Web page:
The Corwin Amendment was introduced into Congress in March of 1861. Its sponsor was Ohio Representative Thomas Corwin. That’s right, folks, this man came from Ohio, not Georgia or Alabama. Some reports have stated that Corwin introduced this amendment to prevent the “Civil War.” It was presented to the Congress in the form of House (Joint) Resolution No. 80. The entire idea of the Corwin Amendment was to prohibit Congress from trying to ban slavery in whatever states there were that still permitted it. The Corwin Amendment would have stopped Congress from “abolishing or interfering with the ‘domestic institutions’ including ‘persons held to labor or service’ ( a reference to slavery).” Interestingly enough, a parallel resolution to the one in the House was introduced into the Senate by William H. Seward of New York, (not Georgia, but New York). In fact, Wikipedia informs us: “However the newly formed Confederate States of America was totally committed to independence, and so it ignored the proposed Corwin Amendment.” That’s interesting. Our so-called “historians” (and I use that term rather loosely here) have continued to inform us over the past decades that the Southern states fled the Union solely so they could keep their slaves. No other reasons need apply!

If that had really been the case, here was a golden opportunity for them to keep their slaves and to get back into the Union so they could vote to do so. Yet they passed it up. You don’t just suppose they might have had other reasons for secession than slavery do you? The “court historians” would never admit to that fact no matter what.

In February of 1861 the House approved the resolution by a vote of 133-65 and in early March the Senate approved it by a vote of 24-12. The seven Southern states that had already seceded from the Union at that point did not bother to try to vote on the issue, leading to the inescapable conclusion that, for them, slavery was not the real or the only issue. Had it been the only real and sole issue, no doubt they could have petitioned Washington to get back into the Union so they could have voted to keep their slaves.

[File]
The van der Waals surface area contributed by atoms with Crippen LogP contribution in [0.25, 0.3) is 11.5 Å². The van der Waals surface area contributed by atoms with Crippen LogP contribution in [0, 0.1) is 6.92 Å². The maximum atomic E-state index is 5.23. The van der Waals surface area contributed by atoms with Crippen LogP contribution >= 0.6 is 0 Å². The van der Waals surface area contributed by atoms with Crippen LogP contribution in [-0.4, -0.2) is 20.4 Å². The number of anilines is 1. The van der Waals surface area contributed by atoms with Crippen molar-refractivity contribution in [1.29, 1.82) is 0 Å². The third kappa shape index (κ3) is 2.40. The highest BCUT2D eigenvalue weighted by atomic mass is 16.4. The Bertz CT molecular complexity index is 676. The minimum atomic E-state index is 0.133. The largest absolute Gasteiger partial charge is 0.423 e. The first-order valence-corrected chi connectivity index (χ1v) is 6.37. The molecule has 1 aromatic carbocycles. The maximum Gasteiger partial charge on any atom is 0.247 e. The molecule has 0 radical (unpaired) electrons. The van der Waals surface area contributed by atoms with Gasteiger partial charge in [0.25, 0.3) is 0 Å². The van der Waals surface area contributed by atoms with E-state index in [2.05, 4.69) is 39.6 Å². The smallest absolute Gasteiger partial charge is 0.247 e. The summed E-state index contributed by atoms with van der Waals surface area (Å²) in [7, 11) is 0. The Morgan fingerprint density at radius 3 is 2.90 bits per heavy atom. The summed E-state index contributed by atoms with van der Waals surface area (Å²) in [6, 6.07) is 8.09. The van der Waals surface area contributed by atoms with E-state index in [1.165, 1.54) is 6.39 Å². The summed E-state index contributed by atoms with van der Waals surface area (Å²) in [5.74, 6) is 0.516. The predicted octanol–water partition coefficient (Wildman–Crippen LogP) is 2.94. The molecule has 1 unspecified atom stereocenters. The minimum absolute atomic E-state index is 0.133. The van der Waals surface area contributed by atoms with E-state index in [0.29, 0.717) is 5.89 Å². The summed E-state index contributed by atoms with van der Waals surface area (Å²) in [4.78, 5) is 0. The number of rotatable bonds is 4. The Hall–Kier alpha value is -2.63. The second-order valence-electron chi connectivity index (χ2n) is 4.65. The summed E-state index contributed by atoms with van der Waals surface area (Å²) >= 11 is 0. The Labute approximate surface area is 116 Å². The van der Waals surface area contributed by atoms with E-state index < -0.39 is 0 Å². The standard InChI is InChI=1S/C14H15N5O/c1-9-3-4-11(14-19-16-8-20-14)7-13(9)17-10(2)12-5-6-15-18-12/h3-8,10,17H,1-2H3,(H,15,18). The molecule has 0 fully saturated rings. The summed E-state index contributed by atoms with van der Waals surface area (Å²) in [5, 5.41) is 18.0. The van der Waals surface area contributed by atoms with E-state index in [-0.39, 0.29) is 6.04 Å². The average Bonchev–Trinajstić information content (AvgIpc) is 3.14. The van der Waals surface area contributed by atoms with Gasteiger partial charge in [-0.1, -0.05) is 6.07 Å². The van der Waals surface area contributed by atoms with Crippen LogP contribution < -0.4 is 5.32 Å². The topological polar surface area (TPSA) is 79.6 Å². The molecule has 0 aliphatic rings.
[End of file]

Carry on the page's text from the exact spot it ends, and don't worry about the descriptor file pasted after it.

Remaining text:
Also worth noting is the fact that the “great emancipator” did not oppose the Corwin Amendment. He said, in his first inaugural address: “(H)olding such a provision to now be implied Constitutional law, I have no objection to its being made express and irrevocable.” In other words, a Constitutional amendment that made slavery for life the rule of law didn’t bother Mr. Lincoln one iota.

According to  “A young Henry Adams observed that the measure narrowly passed through both houses due to the lobbying efforts of Abraham Lincoln, the President-Elect.”

So it seems that Mr. Lincoln lobbied to get this pro-slavery amendment passed through both houses of Congress. Something else your “history” books didn’t bother to tell you about? After all, that fact wouldn’t fit the image of Lincoln the “great emancipator” that people in government and public schools wanted to present to the “great unwashed” (and under-educated) masses–so just leave it out! So it would appear that Mr. Lincoln was not, after all, the great emancipator we have been told he was. And his Emancipation Proclamation, which was really only a war and propaganda measure, freed no one. The slaves were not freed until the 13th Amendment was enacted in late 1865, after Mr. Lincoln has passed on to his eternal fate.

Maybe it behooves us all to start asking questions about those public school “history” books we were all brought up with–you know–really embarrassing questions–the kind they don’t want asked. Somebody needs to do it. Why not now?